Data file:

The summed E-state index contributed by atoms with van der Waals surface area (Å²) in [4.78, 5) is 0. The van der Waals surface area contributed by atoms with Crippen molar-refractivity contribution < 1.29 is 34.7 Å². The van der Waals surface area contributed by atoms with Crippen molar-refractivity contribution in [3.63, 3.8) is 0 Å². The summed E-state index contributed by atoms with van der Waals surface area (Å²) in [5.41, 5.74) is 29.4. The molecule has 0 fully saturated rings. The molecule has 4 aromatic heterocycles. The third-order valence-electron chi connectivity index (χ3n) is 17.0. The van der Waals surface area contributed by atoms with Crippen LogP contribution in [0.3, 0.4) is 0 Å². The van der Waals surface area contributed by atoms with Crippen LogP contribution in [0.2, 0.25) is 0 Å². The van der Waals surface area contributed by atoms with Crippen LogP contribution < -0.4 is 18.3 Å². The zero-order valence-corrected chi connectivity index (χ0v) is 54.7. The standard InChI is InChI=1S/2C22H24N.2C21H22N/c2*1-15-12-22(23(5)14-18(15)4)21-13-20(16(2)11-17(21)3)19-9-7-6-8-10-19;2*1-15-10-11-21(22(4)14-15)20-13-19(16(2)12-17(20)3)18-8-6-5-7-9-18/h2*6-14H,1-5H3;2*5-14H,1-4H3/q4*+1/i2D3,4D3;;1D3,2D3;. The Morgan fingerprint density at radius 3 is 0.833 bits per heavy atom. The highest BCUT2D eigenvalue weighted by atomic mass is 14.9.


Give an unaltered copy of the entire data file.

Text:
The summed E-state index contributed by atoms with van der Waals surface area (Å²) in [4.78, 5) is 0. The van der Waals surface area contributed by atoms with Crippen molar-refractivity contribution < 1.29 is 34.7 Å². The van der Waals surface area contributed by atoms with Crippen molar-refractivity contribution in [3.63, 3.8) is 0 Å². The summed E-state index contributed by atoms with van der Waals surface area (Å²) in [5.41, 5.74) is 29.4. The molecule has 0 fully saturated rings. The molecule has 4 aromatic heterocycles. The third-order valence-electron chi connectivity index (χ3n) is 17.0. The van der Waals surface area contributed by atoms with Crippen LogP contribution in [0.3, 0.4) is 0 Å². The van der Waals surface area contributed by atoms with Crippen LogP contribution in [0.2, 0.25) is 0 Å². The van der Waals surface area contributed by atoms with Crippen LogP contribution < -0.4 is 18.3 Å². The zero-order valence-corrected chi connectivity index (χ0v) is 54.7. The standard InChI is InChI=1S/2C22H24N.2C21H22N/c2*1-15-12-22(23(5)14-18(15)4)21-13-20(16(2)11-17(21)3)19-9-7-6-8-10-19;2*1-15-10-11-21(22(4)14-15)20-13-19(16(2)12-17(20)3)18-8-6-5-7-9-18/h2*6-14H,1-5H3;2*5-14H,1-4H3/q4*+1/i2D3,4D3;;1D3,2D3;. The Morgan fingerprint density at radius 3 is 0.833 bits per heavy atom. The highest BCUT2D eigenvalue weighted by atomic mass is 14.9.